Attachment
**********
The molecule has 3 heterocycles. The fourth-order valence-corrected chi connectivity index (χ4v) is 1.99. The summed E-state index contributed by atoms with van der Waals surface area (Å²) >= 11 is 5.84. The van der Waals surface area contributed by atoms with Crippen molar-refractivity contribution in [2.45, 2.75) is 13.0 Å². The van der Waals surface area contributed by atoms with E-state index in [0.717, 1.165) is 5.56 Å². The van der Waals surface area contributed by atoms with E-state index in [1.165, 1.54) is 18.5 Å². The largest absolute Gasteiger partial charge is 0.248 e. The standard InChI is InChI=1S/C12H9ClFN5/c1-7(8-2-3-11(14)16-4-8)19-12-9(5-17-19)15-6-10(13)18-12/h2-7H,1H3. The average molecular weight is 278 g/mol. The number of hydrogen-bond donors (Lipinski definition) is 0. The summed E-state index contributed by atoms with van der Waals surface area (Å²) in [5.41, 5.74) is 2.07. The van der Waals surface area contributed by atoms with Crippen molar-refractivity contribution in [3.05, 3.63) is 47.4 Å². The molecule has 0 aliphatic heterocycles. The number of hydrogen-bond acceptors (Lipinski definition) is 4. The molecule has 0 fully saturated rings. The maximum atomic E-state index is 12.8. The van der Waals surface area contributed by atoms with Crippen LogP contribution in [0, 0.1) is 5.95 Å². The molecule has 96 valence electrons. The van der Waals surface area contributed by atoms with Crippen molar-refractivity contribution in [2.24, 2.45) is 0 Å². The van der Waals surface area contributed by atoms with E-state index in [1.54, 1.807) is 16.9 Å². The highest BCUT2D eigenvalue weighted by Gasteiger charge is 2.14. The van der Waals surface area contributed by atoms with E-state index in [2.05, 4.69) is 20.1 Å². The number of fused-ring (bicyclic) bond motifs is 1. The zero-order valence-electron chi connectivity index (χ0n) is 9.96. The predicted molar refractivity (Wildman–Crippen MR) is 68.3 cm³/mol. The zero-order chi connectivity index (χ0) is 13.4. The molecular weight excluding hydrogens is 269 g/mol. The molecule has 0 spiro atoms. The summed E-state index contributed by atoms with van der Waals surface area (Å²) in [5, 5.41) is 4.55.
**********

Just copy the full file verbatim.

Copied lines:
The molecule has 3 heterocycles. The fourth-order valence-corrected chi connectivity index (χ4v) is 1.99. The summed E-state index contributed by atoms with van der Waals surface area (Å²) >= 11 is 5.84. The van der Waals surface area contributed by atoms with Crippen molar-refractivity contribution in [2.45, 2.75) is 13.0 Å². The van der Waals surface area contributed by atoms with E-state index in [0.717, 1.165) is 5.56 Å². The van der Waals surface area contributed by atoms with E-state index in [1.165, 1.54) is 18.5 Å². The largest absolute Gasteiger partial charge is 0.248 e. The standard InChI is InChI=1S/C12H9ClFN5/c1-7(8-2-3-11(14)16-4-8)19-12-9(5-17-19)15-6-10(13)18-12/h2-7H,1H3. The average molecular weight is 278 g/mol. The number of hydrogen-bond donors (Lipinski definition) is 0. The summed E-state index contributed by atoms with van der Waals surface area (Å²) in [5.41, 5.74) is 2.07. The van der Waals surface area contributed by atoms with Crippen molar-refractivity contribution in [3.05, 3.63) is 47.4 Å². The molecule has 0 aliphatic heterocycles. The number of hydrogen-bond acceptors (Lipinski definition) is 4. The molecule has 0 fully saturated rings. The maximum atomic E-state index is 12.8. The van der Waals surface area contributed by atoms with Crippen LogP contribution in [0, 0.1) is 5.95 Å². The molecule has 96 valence electrons. The van der Waals surface area contributed by atoms with Crippen molar-refractivity contribution in [2.24, 2.45) is 0 Å². The van der Waals surface area contributed by atoms with E-state index in [1.54, 1.807) is 16.9 Å². The highest BCUT2D eigenvalue weighted by Gasteiger charge is 2.14. The van der Waals surface area contributed by atoms with E-state index in [2.05, 4.69) is 20.1 Å². The number of fused-ring (bicyclic) bond motifs is 1. The zero-order valence-electron chi connectivity index (χ0n) is 9.96. The predicted molar refractivity (Wildman–Crippen MR) is 68.3 cm³/mol. The zero-order chi connectivity index (χ0) is 13.4. The molecular weight excluding hydrogens is 269 g/mol. The molecule has 0 spiro atoms. The summed E-state index contributed by atoms with van der Waals surface area (Å²) in [5, 5.41) is 4.55.